Jerry nodded slowly, wrinkled his brow. “Are you saying they’d go as far as incest? That kind of stuff is probably frowned upon in a monastery.”

“No, I’m not saying that.”

“I mean, I could see it. Not being near a woman for that long. If that were me I’d likely rape the first woman I saw.”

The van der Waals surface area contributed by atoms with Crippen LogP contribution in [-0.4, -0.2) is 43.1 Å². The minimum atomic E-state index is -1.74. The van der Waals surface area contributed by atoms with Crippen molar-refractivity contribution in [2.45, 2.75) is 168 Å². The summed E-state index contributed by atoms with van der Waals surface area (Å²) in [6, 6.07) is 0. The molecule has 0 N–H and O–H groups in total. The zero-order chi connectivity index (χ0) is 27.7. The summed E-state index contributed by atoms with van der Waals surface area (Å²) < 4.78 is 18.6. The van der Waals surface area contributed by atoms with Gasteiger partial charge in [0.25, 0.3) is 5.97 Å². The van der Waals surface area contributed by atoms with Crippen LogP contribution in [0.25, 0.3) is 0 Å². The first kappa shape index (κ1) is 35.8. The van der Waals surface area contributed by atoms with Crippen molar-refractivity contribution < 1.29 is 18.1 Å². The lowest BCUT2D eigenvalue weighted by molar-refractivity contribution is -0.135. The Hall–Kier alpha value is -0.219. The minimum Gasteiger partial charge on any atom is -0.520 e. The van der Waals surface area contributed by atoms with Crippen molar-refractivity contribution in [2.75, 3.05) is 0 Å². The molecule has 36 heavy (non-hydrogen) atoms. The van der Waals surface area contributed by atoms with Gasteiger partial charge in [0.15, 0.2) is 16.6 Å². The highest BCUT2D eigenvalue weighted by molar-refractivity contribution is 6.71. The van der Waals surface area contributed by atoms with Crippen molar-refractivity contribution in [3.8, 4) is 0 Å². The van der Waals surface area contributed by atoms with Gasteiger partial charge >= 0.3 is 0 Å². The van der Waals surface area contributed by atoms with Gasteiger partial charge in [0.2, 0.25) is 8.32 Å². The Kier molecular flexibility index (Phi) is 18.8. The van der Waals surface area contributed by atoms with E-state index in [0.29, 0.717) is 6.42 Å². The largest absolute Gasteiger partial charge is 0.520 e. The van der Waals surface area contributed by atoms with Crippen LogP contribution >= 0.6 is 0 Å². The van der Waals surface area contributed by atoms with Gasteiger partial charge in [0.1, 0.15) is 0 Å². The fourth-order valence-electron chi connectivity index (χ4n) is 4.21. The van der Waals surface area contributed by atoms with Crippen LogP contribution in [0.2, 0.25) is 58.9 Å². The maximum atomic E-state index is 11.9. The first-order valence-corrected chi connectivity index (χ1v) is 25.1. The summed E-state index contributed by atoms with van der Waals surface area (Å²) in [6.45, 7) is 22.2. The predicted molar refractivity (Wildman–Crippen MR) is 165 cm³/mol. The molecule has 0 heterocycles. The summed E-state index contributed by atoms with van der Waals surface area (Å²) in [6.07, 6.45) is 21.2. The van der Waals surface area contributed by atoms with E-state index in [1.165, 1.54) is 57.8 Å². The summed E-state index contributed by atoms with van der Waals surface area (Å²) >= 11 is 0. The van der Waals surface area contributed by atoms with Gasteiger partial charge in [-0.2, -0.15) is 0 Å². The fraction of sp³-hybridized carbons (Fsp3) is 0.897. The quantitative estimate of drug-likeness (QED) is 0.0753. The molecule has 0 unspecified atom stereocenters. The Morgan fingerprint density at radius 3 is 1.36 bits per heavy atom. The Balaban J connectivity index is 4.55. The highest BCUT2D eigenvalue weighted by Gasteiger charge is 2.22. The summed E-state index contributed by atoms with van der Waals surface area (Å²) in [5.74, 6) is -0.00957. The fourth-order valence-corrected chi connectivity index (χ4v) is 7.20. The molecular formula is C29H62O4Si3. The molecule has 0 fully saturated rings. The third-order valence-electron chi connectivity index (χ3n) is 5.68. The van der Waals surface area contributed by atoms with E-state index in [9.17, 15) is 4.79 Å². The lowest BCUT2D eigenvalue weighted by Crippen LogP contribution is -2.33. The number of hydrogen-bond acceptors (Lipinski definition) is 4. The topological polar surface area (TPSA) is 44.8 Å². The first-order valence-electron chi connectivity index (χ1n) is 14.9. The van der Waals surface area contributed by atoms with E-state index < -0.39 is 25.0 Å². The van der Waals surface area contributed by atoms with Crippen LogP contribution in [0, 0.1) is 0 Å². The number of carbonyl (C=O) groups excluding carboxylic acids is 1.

The group of children stopped chasing the dog and were screaming after the motorcycle. Was he coming onto her? Liz waited for his grip to tighten around her waist, to feel him hard and pressed up behind her. She waited a little longer, holding her breath to sense any subtle sign he might give. Nothing. Her heart sank. She checked her watch, thirty minutes until sunrise. Liz was losing faith that there would be enough time to reach Angkor Wat, buy tickets to get in, set up their tripods amongst a sea of other tourists, and take photographs for the article. The week would be full of photographing travel spots in Siem Reap, part of a budget travel segment Liz proposed but Jerry was ultimately chosen to produce, while she tagged along playing assistant. Leading up to the trip, Jerry wore mandala printed pants with slouchy crotches and leather bound slippers around the office, sporting a rust colored pre-tan – something Liz was unaware existed until then. It would dissolve any barriers between him and the local Cambodians, Jerry said, handing Liz a pair of her own slouchy crotch pants. Jerry was always a well of information, that’s what she loved about him.